In April 2017, we ran a survey throughout the membership to gauge how our members felt about their inclusive cinema offers. 70% of those responding to the survey said they wanted more training. Despite many operators running far-reaching and impactful access projects, many members felt there were barriers; from limited knowledge of partners, to programming, funds, staff confidence, a lack of time and lack of equipment or space.
This week, we launched Inclusive Cinema, inclusivecinema.org a digital resource that brings together existing best practice guidance, articles and opinion pieces, research and data and case studies from across the membership and beyond.
Now the challenge to the membership and for the resource is set. How much can we increase diversity in our audiences? It feels like inclusion is on the agenda more-so than ever, in its many guises. Inclusion for the purple pound from audiences, inclusion to cash in on the funding pots – mainly, inclusion because we have to.
It’s easy to get cynical, but really, shouldn’t it be inclusion because we want to? Because we believe that whoever you are, whatever barriers you face, the cinema should be accessible.
The transformative power of the cinematic experience, the level of empathy that can be achieved through really seeing the world through someone else’s eyes is not to be sniffed at. But what about when that lens doesn’t make sense to you? What if you never see someone who looks like you, behaves like you, or has cultural similarities to you? Is cinema then for you?
None of this is new. But handling these questions with real actions in response, is vital to developing a positive and diverse cinema culture. We are better when we are made up of the stories of those around us, when we look outward and beyond our own experiences for an understanding of the world.
Inclusive Cinema is about arming exhibitors with the tools to integrate diversity into their practice, whether programming a dedicated season, changing their marketing up to try and communicate to more people across a broader spectrum of experience, or looking at changes they can physically adopt in their cinema spaces to welcome audiences more readily.
Exhibitors can find over 300 resources, including how-to-guides and first-hand stories to support audiences that identify with: migration, autism and neurodiversity, dementia, mental health, ethnicity, LGBTQ+, D/deaf or hard of hearing, visual impairment, disability, rural, women, young people, and lower-income. The website is a developing resource and will continue to grow with input from FAN members and other exhibitors from across the world.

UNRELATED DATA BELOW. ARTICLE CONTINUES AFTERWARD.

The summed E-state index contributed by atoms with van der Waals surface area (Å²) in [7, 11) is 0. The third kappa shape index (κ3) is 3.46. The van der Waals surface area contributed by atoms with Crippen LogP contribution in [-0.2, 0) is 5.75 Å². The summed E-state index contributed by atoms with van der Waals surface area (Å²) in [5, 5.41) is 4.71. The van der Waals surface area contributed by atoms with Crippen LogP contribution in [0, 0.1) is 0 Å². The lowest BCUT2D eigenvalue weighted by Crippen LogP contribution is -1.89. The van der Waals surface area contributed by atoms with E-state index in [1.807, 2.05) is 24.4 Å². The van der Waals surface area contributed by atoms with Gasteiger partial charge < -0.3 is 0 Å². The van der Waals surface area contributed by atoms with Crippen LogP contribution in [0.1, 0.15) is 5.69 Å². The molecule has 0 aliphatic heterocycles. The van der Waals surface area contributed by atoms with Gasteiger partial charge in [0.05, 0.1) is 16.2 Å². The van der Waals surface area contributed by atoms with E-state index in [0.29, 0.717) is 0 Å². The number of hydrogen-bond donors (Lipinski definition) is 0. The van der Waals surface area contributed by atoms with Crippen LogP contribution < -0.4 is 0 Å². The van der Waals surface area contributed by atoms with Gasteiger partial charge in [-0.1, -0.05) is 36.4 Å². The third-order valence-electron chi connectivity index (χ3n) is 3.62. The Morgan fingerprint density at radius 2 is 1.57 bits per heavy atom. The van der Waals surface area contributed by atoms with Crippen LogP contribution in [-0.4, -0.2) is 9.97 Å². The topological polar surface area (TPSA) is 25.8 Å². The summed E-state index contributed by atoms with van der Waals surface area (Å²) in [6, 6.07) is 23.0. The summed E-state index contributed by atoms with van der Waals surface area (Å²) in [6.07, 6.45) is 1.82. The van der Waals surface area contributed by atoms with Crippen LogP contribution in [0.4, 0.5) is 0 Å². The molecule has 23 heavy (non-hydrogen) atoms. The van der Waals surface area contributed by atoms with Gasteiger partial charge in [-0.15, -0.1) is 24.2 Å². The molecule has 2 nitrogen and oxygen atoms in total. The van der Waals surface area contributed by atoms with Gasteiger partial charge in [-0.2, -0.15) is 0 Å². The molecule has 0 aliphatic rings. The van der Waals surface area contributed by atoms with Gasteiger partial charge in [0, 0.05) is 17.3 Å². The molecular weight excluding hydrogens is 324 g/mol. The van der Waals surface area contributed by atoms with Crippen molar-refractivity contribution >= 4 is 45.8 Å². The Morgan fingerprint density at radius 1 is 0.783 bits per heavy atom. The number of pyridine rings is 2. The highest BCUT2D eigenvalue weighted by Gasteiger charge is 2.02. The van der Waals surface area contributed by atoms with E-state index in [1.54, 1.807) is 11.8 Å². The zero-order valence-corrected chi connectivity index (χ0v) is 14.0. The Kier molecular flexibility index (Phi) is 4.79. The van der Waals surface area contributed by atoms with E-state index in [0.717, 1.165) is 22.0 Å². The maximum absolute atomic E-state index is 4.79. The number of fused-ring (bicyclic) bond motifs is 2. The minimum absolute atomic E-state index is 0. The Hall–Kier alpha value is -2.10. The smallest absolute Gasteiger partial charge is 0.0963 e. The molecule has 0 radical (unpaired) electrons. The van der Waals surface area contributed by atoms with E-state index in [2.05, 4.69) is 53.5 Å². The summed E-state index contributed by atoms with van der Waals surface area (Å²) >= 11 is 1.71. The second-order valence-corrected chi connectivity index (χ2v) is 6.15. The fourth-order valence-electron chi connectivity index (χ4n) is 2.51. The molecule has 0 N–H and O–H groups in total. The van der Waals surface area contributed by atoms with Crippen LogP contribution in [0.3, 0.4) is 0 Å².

The site showcases the wealth of knowledge already existing across UK screens and within BFI FAN, which celebrates its fifth birthday in 2018. It also benefits from collaborations with specialist organisations, such as the UK Cinema Association, Alzheimer’s Society, The New Black Film Collective, Scottish Queer International Film Festival, and Oska Bright Film Festival. Over 150 key contacts can be found on the site.
It’s not a solution, but it’s a contributor. The resources are there. Now it’s the role of exhibitors to do the research, and develop what they offer, taking into account the challenges that majorities place on marginalized groups.
inclusivecinema.org is designed to give the user an accessible experience. It aims to achieve Level AA conformance to Web Content Accessibility Guidelines 2.0 throughout the site and AAA where possible. The project is led by Film Hub Wales (FHW), on behalf of BFI FAN, one of the eight strategic partners supported by the BFI with National Lottery funding to create new opportunities for audiences to see and enjoy a broader range of films.
If you’ve a case study to share, feedback, or you spot something missing that needs to go on the list for addition, then get in touch with FAN’s access officer, Toki Allison. You can subscribe for Inclusive Cinema’s monthly newsletters here, and/or follow the team’s output on Twitter @InclusiveCinema